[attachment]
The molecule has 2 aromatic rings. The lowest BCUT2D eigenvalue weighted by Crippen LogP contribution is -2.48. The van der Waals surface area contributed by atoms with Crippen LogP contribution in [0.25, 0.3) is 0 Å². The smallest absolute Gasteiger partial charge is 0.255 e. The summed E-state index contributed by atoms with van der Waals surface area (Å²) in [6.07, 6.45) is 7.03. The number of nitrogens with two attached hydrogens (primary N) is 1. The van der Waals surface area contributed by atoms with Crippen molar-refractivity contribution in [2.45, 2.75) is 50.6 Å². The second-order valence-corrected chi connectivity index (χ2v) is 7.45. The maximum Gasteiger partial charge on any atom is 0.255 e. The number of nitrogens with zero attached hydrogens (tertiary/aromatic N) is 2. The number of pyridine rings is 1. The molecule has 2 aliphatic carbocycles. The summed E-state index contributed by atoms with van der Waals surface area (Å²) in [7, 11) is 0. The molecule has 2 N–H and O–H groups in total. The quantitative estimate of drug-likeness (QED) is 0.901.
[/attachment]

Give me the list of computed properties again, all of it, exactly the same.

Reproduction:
The molecule has 2 aromatic rings. The lowest BCUT2D eigenvalue weighted by Crippen LogP contribution is -2.48. The van der Waals surface area contributed by atoms with Crippen LogP contribution in [0.25, 0.3) is 0 Å². The smallest absolute Gasteiger partial charge is 0.255 e. The summed E-state index contributed by atoms with van der Waals surface area (Å²) in [6.07, 6.45) is 7.03. The number of nitrogens with two attached hydrogens (primary N) is 1. The van der Waals surface area contributed by atoms with Crippen molar-refractivity contribution in [2.45, 2.75) is 50.6 Å². The second-order valence-corrected chi connectivity index (χ2v) is 7.45. The maximum Gasteiger partial charge on any atom is 0.255 e. The number of nitrogens with zero attached hydrogens (tertiary/aromatic N) is 2. The number of pyridine rings is 1. The molecule has 2 aliphatic carbocycles. The summed E-state index contributed by atoms with van der Waals surface area (Å²) in [7, 11) is 0. The molecule has 2 N–H and O–H groups in total. The quantitative estimate of drug-likeness (QED) is 0.901.